Bond interface quality and hermeticality of the structure is of key importance, and the long term reliability of the device e.g. in automotive applications has to be guaranteed. Therefore every wafer has to be measured with best possible means. Bond surfaces and cavities are inspected with automated optical systems and bond integrity is measured with scanning acoustic microscopes. Challenge is to have proper balance with productivity and tool resolution – further development is needed with inspection tools, both inspection speed as well as resolution need improvements.
Presentation discuss briefly also on metal bonding and SOI structure using ALD-aluminum oxide instead of silicon dioxide as isolating layer.
||Harald Preu||Influence of Sample Preparation on Intrinsic Stress inside a Model Chip|
The given project is to benchmark typical preparation methods under the aspect of the influence of initial intrinsic stresses inside electronic components. Micro drilling – and laser-decapsulation in combination with plasma etching were chosen as preparation methods. Raman spectroscopy has been applied as well as the piezo resistive readout on a specifically designed model stress monitoring chip. The results of the analysis at each manufacturing step of the model chip and the first investigations of partial decapsulation will be presented.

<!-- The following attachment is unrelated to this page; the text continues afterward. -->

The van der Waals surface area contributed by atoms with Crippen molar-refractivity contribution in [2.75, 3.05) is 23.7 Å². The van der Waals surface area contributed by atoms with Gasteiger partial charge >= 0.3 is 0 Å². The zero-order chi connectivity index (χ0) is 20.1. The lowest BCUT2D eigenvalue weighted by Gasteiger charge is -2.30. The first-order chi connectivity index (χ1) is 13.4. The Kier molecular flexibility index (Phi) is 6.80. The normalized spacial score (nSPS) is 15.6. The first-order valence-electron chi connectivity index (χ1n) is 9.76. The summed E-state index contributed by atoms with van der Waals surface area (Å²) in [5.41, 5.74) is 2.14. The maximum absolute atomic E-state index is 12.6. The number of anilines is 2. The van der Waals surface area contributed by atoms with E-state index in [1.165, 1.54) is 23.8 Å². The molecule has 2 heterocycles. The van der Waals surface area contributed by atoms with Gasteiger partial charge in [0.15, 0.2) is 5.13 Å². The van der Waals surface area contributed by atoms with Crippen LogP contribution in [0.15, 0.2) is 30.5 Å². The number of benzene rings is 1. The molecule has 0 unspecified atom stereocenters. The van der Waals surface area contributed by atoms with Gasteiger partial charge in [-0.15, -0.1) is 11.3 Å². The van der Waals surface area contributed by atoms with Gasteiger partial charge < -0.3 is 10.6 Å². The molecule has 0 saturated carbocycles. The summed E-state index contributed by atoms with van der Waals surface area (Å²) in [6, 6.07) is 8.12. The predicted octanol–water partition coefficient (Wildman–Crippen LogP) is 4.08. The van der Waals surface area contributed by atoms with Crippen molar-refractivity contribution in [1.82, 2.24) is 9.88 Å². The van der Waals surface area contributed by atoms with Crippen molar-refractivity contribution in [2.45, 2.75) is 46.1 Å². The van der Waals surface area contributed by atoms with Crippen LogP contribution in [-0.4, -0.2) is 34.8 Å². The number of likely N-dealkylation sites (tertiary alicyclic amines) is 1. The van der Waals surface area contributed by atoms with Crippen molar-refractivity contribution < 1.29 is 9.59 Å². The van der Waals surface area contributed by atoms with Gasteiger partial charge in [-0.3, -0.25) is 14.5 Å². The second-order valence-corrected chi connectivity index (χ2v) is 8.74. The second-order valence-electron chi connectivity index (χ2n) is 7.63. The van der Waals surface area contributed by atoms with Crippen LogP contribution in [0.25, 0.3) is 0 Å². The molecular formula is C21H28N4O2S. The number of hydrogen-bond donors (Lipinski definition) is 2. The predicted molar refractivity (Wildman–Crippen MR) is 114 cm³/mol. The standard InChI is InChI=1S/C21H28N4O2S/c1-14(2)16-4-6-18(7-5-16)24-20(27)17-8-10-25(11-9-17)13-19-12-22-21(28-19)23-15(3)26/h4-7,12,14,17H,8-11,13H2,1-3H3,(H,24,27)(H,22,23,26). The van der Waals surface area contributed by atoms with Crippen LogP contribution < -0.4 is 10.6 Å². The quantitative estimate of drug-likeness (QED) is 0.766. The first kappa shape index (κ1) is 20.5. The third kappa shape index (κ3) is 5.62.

||Viorel Dragoi||Room Temperature Oxide-Free Semiconductor Bonded Interfaces|
Despite the fact it was first reported almost 30 years ago, room temperature oxide-free wafer bonding of semiconductor substrates is nowadays in focus for its benefits in combining different materials for optoelectronics, power and high temperature electronics or solar cells applications based on the electrical performance of the bonded interfaces. We report here about a new room temperature wafer bonding technique based on ion beam surface activation. Experimental results for wafer bonding of various materials will be presented (Si-Si, Si-Ge, Si-SiC, etc.) The challenges of this process as well as the specific metrology needs for process characterization will be reviewed.
||Thomas Nuytten||Nanoscale Stress Measurements Using Raman Spectroscopy|
Recently, nanofocused coupling of light into a periodic array of fins re-enabled Raman spectroscopy of deep-subwavelength structures, like for example high-mobility channels for finFET technology. This effect transforms the response of very thin and narrow structures from hardly detectable to the dominant feature in the Raman spectrum. We demonstrate how the combination of this phenomenon with selective TO and LO phonon excitation enables non-invasive, quantitative metrology of stress at the nanoscale, without the need for additional sample preparation. Anisotropic biaxial stress is measured along and across sGe finFETs with channel widths down to 20 nm.